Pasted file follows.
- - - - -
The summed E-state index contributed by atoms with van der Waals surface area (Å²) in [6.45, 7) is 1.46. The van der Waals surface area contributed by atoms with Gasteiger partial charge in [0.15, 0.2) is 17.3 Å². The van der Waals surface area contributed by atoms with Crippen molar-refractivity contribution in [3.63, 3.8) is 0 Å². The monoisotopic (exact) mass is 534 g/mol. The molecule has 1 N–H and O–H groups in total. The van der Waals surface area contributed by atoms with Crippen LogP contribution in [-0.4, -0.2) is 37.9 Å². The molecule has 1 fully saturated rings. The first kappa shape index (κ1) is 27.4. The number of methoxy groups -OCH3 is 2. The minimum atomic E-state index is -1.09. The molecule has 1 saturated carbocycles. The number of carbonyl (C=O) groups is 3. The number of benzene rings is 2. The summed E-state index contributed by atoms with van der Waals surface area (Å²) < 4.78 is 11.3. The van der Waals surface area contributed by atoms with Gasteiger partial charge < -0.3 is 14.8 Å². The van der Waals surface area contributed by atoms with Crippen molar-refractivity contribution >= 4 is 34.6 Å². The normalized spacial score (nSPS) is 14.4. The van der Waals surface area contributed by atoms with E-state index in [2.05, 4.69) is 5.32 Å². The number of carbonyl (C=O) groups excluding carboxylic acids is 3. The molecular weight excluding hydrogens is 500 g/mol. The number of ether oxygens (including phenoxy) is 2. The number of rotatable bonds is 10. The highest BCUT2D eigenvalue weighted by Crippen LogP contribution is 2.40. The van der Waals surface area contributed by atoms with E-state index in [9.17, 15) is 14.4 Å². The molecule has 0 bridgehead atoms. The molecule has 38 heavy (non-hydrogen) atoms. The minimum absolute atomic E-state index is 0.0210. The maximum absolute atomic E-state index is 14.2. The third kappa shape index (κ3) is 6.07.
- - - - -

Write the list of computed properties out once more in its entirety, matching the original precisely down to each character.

The summed E-state index contributed by atoms with van der Waals surface area (Å²) in [6.45, 7) is 1.46. The van der Waals surface area contributed by atoms with Gasteiger partial charge in [0.15, 0.2) is 17.3 Å². The van der Waals surface area contributed by atoms with Crippen molar-refractivity contribution in [3.63, 3.8) is 0 Å². The monoisotopic (exact) mass is 534 g/mol. The molecule has 1 N–H and O–H groups in total. The van der Waals surface area contributed by atoms with Crippen LogP contribution in [-0.4, -0.2) is 37.9 Å². The molecule has 1 fully saturated rings. The first kappa shape index (κ1) is 27.4. The number of methoxy groups -OCH3 is 2. The minimum atomic E-state index is -1.09. The molecule has 1 saturated carbocycles. The number of carbonyl (C=O) groups is 3. The number of benzene rings is 2. The summed E-state index contributed by atoms with van der Waals surface area (Å²) < 4.78 is 11.3. The van der Waals surface area contributed by atoms with Gasteiger partial charge < -0.3 is 14.8 Å². The van der Waals surface area contributed by atoms with Crippen molar-refractivity contribution >= 4 is 34.6 Å². The normalized spacial score (nSPS) is 14.4. The van der Waals surface area contributed by atoms with E-state index in [2.05, 4.69) is 5.32 Å². The number of carbonyl (C=O) groups excluding carboxylic acids is 3. The molecular weight excluding hydrogens is 500 g/mol. The number of ether oxygens (including phenoxy) is 2. The number of rotatable bonds is 10. The highest BCUT2D eigenvalue weighted by Crippen LogP contribution is 2.40. The van der Waals surface area contributed by atoms with E-state index in [9.17, 15) is 14.4 Å². The molecule has 0 bridgehead atoms. The molecule has 38 heavy (non-hydrogen) atoms. The minimum absolute atomic E-state index is 0.0210. The maximum absolute atomic E-state index is 14.2. The third kappa shape index (κ3) is 6.07.